As a business owner, you have likely considered the possibility of business litigation. You may even have insurance coverage for the costs associated with business litigation. Perhaps you have even been a party to business litigation over a dispute that arose regarding your business. Especially if you fall into this last category you know exactly how costly and stressful it can be to engage in business litigation. Even if you are the party initiating the lawsuit, business litigation can take time and money that you would rather avoid having to spend. So, you may be wondering, “What is the best way to avoid business litigation?” There are several good answers to this question, but this article focuses on one: Draft Strong Contracts.
- Contracts are essential to many parts of your business. Contracts are, no doubt, part of your daily business practice. Whether it is a contract for the sale of goods, employment contracts, or contracts for your services, contracts are essential to any business.
- It can be easy to overlook the importance of contract terms. Depending on the law in your state and the subject of the contract, you may not absolutely need a written contract. Even if you are required to have a written contract, you may be tempted to scratch something out on paper, or to use a template you found online to get the job done. Because you are likely dealing with so many contracts, you may feel like you do not have time to consider all the “fine print” when drafting or agreeing to contract with someone else.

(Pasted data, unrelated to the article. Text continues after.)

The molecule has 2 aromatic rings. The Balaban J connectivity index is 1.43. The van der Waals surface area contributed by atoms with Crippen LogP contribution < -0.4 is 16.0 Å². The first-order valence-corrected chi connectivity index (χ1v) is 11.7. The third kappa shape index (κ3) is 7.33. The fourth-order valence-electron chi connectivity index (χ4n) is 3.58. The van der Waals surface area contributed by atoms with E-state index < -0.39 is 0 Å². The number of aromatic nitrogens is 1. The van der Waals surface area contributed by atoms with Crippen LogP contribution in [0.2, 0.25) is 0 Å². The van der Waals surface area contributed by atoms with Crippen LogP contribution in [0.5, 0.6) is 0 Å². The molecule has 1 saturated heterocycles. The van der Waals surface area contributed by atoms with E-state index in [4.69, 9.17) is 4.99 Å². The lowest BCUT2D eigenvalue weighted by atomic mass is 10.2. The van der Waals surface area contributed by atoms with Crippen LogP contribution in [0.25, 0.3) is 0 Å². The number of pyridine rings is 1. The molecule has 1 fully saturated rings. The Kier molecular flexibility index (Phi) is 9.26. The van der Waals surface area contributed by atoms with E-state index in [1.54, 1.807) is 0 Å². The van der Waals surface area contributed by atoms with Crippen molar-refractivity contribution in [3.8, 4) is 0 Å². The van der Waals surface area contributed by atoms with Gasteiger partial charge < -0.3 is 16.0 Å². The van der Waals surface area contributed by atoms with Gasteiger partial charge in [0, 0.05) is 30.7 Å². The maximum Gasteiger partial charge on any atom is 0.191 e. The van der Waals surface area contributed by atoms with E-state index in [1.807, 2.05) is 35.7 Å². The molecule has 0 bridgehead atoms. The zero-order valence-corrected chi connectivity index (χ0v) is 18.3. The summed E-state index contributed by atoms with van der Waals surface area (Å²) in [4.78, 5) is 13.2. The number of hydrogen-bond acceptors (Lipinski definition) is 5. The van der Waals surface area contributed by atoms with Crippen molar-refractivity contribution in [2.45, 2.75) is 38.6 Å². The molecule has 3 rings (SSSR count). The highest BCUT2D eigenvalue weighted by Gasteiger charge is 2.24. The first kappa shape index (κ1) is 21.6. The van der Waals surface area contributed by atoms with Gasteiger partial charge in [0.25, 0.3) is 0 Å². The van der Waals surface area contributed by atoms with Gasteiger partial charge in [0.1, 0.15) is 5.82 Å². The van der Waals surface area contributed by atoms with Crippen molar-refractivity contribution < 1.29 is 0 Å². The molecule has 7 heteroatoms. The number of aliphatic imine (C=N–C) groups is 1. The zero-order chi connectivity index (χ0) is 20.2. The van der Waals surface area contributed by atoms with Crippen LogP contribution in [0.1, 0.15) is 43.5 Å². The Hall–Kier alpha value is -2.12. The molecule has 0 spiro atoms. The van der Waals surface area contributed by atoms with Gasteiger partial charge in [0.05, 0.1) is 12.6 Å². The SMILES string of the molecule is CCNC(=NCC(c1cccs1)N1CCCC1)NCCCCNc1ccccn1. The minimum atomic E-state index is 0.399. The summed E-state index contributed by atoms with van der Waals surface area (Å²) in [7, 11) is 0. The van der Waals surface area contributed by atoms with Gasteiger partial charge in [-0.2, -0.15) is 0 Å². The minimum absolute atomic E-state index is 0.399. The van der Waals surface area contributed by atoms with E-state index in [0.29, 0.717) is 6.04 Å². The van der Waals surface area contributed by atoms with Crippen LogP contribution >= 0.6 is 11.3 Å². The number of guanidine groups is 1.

- A large percentage of business litigation is related to contracts. Business litigation often arises when you are sued for breach of contract or when you need to file a lawsuit against someone who has breached their contract with you. However, much of this litigation can be avoided or simplified by having clear, concise contract language that specifies all requirements from both parties to the contract.
- You can reduce the number of times you must litigate and, if you do have to litigate, you can simplify court proceedings by drafting a clear contract for each transaction. You should write all contract terms carefully, including dates, times, amounts, and any “side agreements.” By having a contract that correctly and clearly identifies the terms of your agreement you will reduce litigation by setting clear expectations. If you do end up in litigation, you will have a clear memorial of your agreement to show to the court. A qualified business attorney can advise you regarding what information you need to include in your contract to make it comprehensive and also to make it valid under your state’s law.
Remember, the best way to protect your business, including protecting it from potential litigation, is to consult with a qualified litigation lawyer Melbourne, FL. An experienced business litigation attorney will be able to offer you advice on a variety of topics including how to draft contracts that strengthen your business and shield you from unnecessary litigation.
Thank you to our friends and contributors at Arcadier & Associates for their insight into business litigation and contracts.